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Thursday, 27 October 2011 11:00

The last month has taught me a lot about internet domain names...

In September, the domain cracknell.de registered through mochahost and set up to point to my personal web page section of this website was due for renewal.   Despite email communication with Mochahost to confirm the renewal, including a reply from them explicitly stating that the domains had been renewed, the domain cracknell.de was allowed to lapse.   I only noticed this by accident when I tried to access the web site via the domain.

This is where I entered the murky world of domain grabbing.   There are people out there who automatically register domains that expire on the principle that some of them will have expired by accident and theoriginal owners will want them back...   This happened to cracknell.de - a character called Rüdiger Meinecke had registered the domain - along with 14000 others!   Attempts to contact him directly via the support information in the domain registry failed.

Contact with mochahost was also distressingly unproductive.   Effectively they siad "sorry.   As compensation , we will register another domain for you..." - note, they already had the money from me for registering a domain so the compensation consisted of doing what they had already been paid to do, excepot that the domain in question was now gone.   End of the story with mochahost is that it would have been better if they had just said at the beginning "sorry, we fucked up, but there's nothing we can or are going to do about it.   'bye, have a nice day..." - at least then I would not have wasted so much time in communication with them.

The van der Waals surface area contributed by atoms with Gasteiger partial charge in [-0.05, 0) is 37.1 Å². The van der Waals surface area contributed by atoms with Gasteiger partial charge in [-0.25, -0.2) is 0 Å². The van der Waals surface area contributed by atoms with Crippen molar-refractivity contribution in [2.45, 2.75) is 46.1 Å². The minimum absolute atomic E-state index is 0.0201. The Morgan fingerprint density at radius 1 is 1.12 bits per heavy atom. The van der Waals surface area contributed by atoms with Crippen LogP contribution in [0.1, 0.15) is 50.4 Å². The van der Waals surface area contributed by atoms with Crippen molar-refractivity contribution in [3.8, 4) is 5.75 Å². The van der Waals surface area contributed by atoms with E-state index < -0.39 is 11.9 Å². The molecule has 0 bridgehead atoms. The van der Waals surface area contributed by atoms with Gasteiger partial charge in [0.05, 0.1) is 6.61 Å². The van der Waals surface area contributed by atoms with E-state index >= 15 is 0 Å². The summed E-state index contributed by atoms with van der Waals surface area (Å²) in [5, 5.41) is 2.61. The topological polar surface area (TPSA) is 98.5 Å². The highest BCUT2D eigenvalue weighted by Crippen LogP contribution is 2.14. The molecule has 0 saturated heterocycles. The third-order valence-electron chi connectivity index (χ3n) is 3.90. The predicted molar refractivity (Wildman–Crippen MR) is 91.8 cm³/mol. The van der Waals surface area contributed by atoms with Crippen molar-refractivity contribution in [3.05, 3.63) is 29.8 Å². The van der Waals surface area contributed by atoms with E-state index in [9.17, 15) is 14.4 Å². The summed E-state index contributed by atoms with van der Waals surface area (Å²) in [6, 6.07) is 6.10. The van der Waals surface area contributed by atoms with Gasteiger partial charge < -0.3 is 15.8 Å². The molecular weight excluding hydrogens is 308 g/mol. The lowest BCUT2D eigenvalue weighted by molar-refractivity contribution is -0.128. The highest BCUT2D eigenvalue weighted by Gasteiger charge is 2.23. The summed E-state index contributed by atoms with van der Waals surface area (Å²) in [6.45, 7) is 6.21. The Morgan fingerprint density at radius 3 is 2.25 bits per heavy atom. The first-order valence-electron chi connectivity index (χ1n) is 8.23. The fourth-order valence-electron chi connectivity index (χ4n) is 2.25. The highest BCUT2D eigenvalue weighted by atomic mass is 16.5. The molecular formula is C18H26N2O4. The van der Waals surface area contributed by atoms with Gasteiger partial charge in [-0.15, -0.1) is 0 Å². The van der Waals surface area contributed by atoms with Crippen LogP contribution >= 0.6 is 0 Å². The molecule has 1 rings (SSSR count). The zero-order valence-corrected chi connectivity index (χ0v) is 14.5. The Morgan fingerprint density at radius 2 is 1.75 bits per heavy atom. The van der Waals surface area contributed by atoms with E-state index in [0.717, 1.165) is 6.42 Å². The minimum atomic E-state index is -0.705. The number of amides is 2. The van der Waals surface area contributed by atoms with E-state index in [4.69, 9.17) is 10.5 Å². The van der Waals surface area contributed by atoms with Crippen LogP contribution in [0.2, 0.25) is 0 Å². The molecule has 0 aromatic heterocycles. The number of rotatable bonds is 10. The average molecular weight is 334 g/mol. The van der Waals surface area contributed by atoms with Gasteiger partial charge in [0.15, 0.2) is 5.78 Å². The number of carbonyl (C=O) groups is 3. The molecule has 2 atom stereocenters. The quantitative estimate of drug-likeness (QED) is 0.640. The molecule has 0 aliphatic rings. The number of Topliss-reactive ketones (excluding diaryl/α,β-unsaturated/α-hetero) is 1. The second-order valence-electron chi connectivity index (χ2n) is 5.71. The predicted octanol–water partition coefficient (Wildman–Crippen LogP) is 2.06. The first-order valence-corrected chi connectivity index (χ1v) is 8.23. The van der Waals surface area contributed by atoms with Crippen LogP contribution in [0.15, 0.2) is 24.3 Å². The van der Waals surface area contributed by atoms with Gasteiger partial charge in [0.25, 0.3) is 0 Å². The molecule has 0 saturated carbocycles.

One other disturbing aspect - I had some email accounts running off cracknell.de via smtp.   My mail software (outlook) continued to access an smtp server under the moved domain cracknell.de for a while without complaining!   i.e. my mail server logon had been subverted without me knowing it.   No signs that anyone expopited this and I have since changed all the relevant passwords anyway.   But still disturbing and indicative of how a professional scam exploit could be worked using expired domains.

20th October, I idly try to access www.cracknell.de and find a link to an ebay page offering the domain for sale, so I buy it back and hope to have it up and running again soon.   The link to the ebay page was not there a few days earlier, so the domain grabber had obviously been assesing the level of traffic trying to access the domain before deciding what to do with it.   It was annoying to have to pay, but it was a lot less than the value of my time spent on the problem and about on a par with what printing a new set of business cards would have been.   Hopefully I can now close the chapter...

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